6 Things Every UELIP Should Know

By Junior Associate: Natalie Hall

The past eight weeks I’ve been here have been filled with many lessons and challenges. I could write for days about what I’ve learned thus far, but here’s a quick summary:

  1. In education, change happens slowly, and seeing the effects of those changes is even slower. This is true of both high level and low level changes.
  2. Always say “thank you”. One day, my supervisor was kind enough to set up a meeting for me with one of his contacts in another office. I only met with that contact for about 15 minutes, but I think sending a short “thank you” email afterwards showed that I genuinely appreciated their time.
  3. Never think that you’re above the “intern-y” tasks. The UELIP internship advertises itself as giving interns substantial work—and it does! But that does not mean that on the days that your team is swamped and needs you to go make a hundred copies, that you’re not adding value. Remember that if they didn’t have a UELIP, one of them would be doing it themselves. Go into those tasks with positivity, and trust me, your team will be all the more appreciative.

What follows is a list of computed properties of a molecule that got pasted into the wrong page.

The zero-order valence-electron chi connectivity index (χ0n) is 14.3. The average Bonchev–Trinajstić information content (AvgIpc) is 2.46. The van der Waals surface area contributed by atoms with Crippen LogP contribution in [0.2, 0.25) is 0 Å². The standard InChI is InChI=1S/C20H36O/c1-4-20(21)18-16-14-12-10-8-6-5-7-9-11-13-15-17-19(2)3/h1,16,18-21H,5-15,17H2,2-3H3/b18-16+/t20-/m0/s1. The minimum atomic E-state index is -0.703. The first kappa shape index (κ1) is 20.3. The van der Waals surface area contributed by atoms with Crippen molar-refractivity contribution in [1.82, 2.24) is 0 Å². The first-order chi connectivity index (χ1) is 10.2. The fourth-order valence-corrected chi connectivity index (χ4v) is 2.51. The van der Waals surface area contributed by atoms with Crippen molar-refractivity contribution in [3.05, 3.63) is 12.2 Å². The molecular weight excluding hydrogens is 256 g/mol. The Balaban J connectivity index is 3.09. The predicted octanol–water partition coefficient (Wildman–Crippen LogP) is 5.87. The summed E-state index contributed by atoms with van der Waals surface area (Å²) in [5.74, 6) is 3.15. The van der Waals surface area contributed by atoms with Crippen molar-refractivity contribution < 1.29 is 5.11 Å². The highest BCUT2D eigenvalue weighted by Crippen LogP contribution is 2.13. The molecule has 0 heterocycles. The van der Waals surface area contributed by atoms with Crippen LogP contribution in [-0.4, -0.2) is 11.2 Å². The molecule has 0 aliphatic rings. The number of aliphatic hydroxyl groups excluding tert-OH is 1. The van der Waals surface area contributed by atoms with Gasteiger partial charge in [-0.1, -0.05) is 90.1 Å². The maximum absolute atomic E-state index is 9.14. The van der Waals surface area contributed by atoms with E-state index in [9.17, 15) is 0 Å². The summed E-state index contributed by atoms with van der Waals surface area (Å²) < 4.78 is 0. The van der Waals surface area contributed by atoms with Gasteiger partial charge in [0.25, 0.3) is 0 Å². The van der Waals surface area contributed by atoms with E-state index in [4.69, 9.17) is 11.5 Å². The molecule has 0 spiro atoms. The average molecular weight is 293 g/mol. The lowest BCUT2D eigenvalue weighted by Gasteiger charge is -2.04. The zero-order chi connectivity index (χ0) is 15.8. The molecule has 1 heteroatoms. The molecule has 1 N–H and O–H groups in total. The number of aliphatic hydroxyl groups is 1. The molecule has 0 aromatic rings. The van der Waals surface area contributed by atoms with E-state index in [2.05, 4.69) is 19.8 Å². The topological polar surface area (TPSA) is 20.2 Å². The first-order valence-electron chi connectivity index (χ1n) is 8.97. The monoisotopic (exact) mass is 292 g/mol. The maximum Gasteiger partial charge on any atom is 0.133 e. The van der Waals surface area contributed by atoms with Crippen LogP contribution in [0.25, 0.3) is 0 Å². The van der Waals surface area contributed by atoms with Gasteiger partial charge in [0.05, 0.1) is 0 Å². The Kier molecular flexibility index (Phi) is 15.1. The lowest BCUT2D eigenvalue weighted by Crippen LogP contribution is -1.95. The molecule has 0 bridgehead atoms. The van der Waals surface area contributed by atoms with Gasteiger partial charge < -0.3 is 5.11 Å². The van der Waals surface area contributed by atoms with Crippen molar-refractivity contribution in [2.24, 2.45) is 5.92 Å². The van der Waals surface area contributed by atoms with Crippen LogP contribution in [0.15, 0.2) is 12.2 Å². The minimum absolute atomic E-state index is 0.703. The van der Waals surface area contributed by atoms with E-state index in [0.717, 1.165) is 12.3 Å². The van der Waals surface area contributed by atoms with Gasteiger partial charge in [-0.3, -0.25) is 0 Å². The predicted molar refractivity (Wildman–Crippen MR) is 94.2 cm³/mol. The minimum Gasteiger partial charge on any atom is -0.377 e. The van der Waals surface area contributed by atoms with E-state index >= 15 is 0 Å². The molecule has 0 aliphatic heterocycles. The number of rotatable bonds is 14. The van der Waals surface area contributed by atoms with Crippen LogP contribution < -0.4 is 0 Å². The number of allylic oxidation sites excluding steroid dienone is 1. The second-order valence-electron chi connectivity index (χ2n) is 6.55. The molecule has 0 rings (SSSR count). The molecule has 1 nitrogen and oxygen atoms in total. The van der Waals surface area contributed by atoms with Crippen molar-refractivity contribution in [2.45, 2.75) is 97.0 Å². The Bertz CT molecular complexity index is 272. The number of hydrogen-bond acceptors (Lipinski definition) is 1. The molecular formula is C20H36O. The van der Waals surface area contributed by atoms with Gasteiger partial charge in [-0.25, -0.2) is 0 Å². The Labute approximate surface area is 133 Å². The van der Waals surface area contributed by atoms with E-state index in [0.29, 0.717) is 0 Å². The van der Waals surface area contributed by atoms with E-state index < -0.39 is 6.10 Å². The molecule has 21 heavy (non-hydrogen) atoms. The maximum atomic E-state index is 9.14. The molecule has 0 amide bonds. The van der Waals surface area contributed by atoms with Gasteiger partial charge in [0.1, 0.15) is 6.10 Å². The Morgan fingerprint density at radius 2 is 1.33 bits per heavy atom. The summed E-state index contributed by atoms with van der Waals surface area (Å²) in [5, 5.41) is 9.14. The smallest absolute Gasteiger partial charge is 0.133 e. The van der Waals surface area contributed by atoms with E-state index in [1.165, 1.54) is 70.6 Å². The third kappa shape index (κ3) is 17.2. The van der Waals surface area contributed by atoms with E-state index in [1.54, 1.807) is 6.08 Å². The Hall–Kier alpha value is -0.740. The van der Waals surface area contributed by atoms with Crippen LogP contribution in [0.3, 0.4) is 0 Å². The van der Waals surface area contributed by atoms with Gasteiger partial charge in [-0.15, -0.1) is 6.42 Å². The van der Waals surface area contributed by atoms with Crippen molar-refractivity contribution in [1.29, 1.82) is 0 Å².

4. Take advantage of the Continue reading “6 Things Every UELIP Should Know”

Using Data to Measure Accountability

By UELIP Associate: Angel Gonzales

Having spent some time researching and reporting on data at the state level for the Thomas B. Fordham Institute, an education think-tank, I believed that I understood the discourse around accountability pretty well. Students either hit proficiency levels or show growth through value-added measures. This data gives analysts a good idea of how a school is performing and a general idea of how school districts are functioning. At the state and national levels, government officials and policy institutions use data to move forward their ideas on how children should be taught. This is all well and good but I kept on asking myself, “How did districts conceptualize data?” Continue reading “Using Data to Measure Accountability”